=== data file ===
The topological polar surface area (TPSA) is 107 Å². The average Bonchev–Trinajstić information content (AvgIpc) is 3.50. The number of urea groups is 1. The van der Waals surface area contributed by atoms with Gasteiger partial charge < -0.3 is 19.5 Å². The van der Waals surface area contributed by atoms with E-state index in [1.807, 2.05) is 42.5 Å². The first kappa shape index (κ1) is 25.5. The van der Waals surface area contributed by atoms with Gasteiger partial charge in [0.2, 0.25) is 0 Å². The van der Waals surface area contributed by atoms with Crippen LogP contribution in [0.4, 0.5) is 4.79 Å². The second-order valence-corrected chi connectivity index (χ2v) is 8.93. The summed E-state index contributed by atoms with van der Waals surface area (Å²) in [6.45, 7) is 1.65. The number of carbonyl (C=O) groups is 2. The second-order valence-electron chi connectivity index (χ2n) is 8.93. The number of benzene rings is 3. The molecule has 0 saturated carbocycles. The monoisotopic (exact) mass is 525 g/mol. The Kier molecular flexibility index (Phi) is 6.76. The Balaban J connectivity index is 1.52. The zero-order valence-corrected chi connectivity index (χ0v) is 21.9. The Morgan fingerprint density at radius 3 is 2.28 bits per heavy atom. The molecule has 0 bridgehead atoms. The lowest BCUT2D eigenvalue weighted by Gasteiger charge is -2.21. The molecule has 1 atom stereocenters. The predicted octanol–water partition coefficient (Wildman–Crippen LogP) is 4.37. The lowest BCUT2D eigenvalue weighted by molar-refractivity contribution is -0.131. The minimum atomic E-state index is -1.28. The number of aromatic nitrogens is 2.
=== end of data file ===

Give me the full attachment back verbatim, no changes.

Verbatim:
The topological polar surface area (TPSA) is 107 Å². The average Bonchev–Trinajstić information content (AvgIpc) is 3.50. The number of urea groups is 1. The van der Waals surface area contributed by atoms with Gasteiger partial charge < -0.3 is 19.5 Å². The van der Waals surface area contributed by atoms with E-state index in [1.807, 2.05) is 42.5 Å². The first kappa shape index (κ1) is 25.5. The van der Waals surface area contributed by atoms with Gasteiger partial charge in [0.2, 0.25) is 0 Å². The van der Waals surface area contributed by atoms with Crippen LogP contribution in [0.4, 0.5) is 4.79 Å². The second-order valence-corrected chi connectivity index (χ2v) is 8.93. The summed E-state index contributed by atoms with van der Waals surface area (Å²) in [6.45, 7) is 1.65. The number of carbonyl (C=O) groups is 2. The second-order valence-electron chi connectivity index (χ2n) is 8.93. The number of benzene rings is 3. The molecule has 0 saturated carbocycles. The monoisotopic (exact) mass is 525 g/mol. The Kier molecular flexibility index (Phi) is 6.76. The Balaban J connectivity index is 1.52. The zero-order valence-corrected chi connectivity index (χ0v) is 21.9. The Morgan fingerprint density at radius 3 is 2.28 bits per heavy atom. The molecule has 0 bridgehead atoms. The lowest BCUT2D eigenvalue weighted by Gasteiger charge is -2.21. The molecule has 1 atom stereocenters. The predicted octanol–water partition coefficient (Wildman–Crippen LogP) is 4.37. The lowest BCUT2D eigenvalue weighted by molar-refractivity contribution is -0.131. The minimum atomic E-state index is -1.28. The number of aromatic nitrogens is 2.